Banned in Boston: Scott Brown ad too “political,” says MBTA

UPDATE: Politico has picked up this story.  :-)

Thank goodness the MBTA is around to protect the tender, delicate sensibilities of its riders.  Otherwise, they might have had to look at this ad, which a group called 350.org wanted to run to call attention to Scott Brown’s vote to eliminate the EPA’s authority to regulate greenhouse gas emissions.

350.org was given very little information regarding the rejection.  I am informed that they simply received the following email, from the contractor that handles advertising for the T:

From: Titan 360

Date: Wed, Jun 8, 2011 at 5:05 AM

Hi All,

Unfortunately, the MBTA did not approve of this creative due to its political stance, and we will not be able to install the campaign.

Sorry for the long wait and inconvenience. We will issue our own internal paperwork to cancel the contract.

Obviously, there is nothing indecent about the ad.  Some riders may disagree with 350.org’s point of view, but so what?  Do we really want the MBTA – a government agency – deciding which viewpoints are suitable for advertising, and which aren’t?

Consider another recent example: as you may recall, the rapture was supposed to happen on May 21, according to a rather extreme interpretation of certain biblical writings by a guy who also happened to have a lot of money.  He plastered ads announcing the event all over the country, including on MBTA buses.  But when it turned out that – surprise! – Family Radio also harbors certain anti-gay sentiments, the T’s general manager came out with a series of muddled responses, first saying that the T took down the ad because of Family Radio’s views, and then later claiming that the ads actually came down because the campaign expired, but that “content of future ads to undergo more scrutiny.”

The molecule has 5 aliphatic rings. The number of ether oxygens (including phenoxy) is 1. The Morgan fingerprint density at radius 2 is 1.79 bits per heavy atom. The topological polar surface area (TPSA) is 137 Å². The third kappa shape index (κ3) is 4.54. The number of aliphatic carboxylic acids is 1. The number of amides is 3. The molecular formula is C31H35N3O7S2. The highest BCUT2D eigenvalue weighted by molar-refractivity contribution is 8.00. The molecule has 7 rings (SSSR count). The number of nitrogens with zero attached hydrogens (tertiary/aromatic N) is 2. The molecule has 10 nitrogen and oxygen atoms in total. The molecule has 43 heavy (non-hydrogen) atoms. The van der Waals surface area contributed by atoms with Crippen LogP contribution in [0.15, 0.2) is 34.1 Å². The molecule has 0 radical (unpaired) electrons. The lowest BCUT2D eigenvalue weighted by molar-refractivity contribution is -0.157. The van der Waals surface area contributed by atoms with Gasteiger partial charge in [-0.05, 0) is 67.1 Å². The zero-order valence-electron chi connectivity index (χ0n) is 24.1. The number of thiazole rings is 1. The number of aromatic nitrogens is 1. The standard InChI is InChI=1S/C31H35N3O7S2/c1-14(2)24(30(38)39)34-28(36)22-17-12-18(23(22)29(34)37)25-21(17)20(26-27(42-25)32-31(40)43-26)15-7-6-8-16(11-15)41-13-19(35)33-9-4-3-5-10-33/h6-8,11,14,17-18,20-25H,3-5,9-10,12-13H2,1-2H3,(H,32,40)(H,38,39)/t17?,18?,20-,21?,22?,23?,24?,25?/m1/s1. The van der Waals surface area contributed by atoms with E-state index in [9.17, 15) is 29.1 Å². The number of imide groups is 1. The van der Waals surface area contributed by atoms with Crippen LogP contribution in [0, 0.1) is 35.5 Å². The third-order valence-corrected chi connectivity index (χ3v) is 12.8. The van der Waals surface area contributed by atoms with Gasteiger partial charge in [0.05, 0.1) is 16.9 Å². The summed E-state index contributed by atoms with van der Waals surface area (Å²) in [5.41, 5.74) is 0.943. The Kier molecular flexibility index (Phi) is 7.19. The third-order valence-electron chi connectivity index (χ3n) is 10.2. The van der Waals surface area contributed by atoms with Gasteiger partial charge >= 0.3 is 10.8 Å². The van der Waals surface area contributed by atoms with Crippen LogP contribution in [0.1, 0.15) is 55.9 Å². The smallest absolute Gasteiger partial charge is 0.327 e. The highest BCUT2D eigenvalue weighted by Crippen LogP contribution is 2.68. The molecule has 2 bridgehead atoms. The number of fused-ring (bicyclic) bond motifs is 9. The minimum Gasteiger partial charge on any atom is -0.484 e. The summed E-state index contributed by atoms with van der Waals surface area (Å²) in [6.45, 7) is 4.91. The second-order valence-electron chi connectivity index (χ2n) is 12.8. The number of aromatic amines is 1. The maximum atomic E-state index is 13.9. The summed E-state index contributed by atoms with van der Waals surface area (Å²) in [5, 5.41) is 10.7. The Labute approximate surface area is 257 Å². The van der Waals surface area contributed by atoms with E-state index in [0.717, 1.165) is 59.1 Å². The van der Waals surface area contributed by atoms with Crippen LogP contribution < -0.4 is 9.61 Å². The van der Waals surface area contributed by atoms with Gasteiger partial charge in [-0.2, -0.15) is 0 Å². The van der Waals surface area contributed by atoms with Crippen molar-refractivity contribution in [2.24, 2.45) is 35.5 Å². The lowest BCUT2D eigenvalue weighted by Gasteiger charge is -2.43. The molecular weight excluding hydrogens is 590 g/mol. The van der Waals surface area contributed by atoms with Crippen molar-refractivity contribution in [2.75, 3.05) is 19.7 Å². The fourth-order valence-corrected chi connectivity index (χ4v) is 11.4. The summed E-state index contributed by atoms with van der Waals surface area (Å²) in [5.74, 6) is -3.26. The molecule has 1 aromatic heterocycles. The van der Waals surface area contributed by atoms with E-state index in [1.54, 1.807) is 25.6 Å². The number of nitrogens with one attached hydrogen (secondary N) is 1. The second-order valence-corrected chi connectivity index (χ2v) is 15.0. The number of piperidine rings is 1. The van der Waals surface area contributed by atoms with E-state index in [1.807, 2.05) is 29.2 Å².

Here’s yet another example, which dates from several years ago and so may not reflect current policy, but is nonetheless illustrative of the kind of line the T is trying to draw.  This ad was rejected:

The MBTA said the advertisement for the movie “Tomcats” was “degrading to women.”

“We have a responsibility to our passengers. They can’t change the channel if they are on a bus,” said Brian Pedro, a spokesman for the Massachusetts Bay Transportation Authority.

That ad is obviously not “obscene” in the First Amendment sense, nor does it approach what is routinely seen even on TV, to say nothing of an R-rated movie.  So what’s the right policy for the MBTA’s advertising?  Should they take all comers, as long as they don’t cross the First Amendment line (i.e., fighting words, hate speech, obscenity, or other unprotected categories)?  Or can the T be more selective, refusing to run ads that they think might offend, or at least make uncomfortable, some portion of their ridership?  If so, what is the right line to draw?  Is it too much to ask a bus rider to look somewhere else if he or she is offended by a message criticizing Scott Brown?  Or by the ad for “Tomcats”?

I have asked the T for information on their advertising policy, and will update or write a new post if/when they get back to me.

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Discuss

13 Comments . Leave a comment below.
  1. Petition the MBTA

    According to the MBTA Board’s last meeting on June 8th, the advertisements was NOT discussed.

    This would suggest that the decision was made by a bureaucrat within MBTA. Ultimately, the official that is accountable for this decision is the MBTA’s general manager Richard Davey (who draws a “comfortable” $145,000 annual salary) and he can be reached at: Richard.Davey@state.ma.us.

    stopscott2012   @   Wed 15 Jun 11:35 AM
  2. Good points

    As a quasi-public entity, the idea of content-based “censorship” by the T is a little troubling, especially since it is very rare for them to reject straightforward corporate speech. Personally, I’m a little offended by liquor ads, as I think the product itself is insidious, and from experience am acutely aware of some of the social costs associated with alcohol abuse. But that’s my problem, and the T runs liquor ads constantly. I wouldn’t expect the T to cancel all alcoholic beverage ads just because I don’t like them. So this rejection of political speech, either by a single bureaucrat or a committee, bothers me.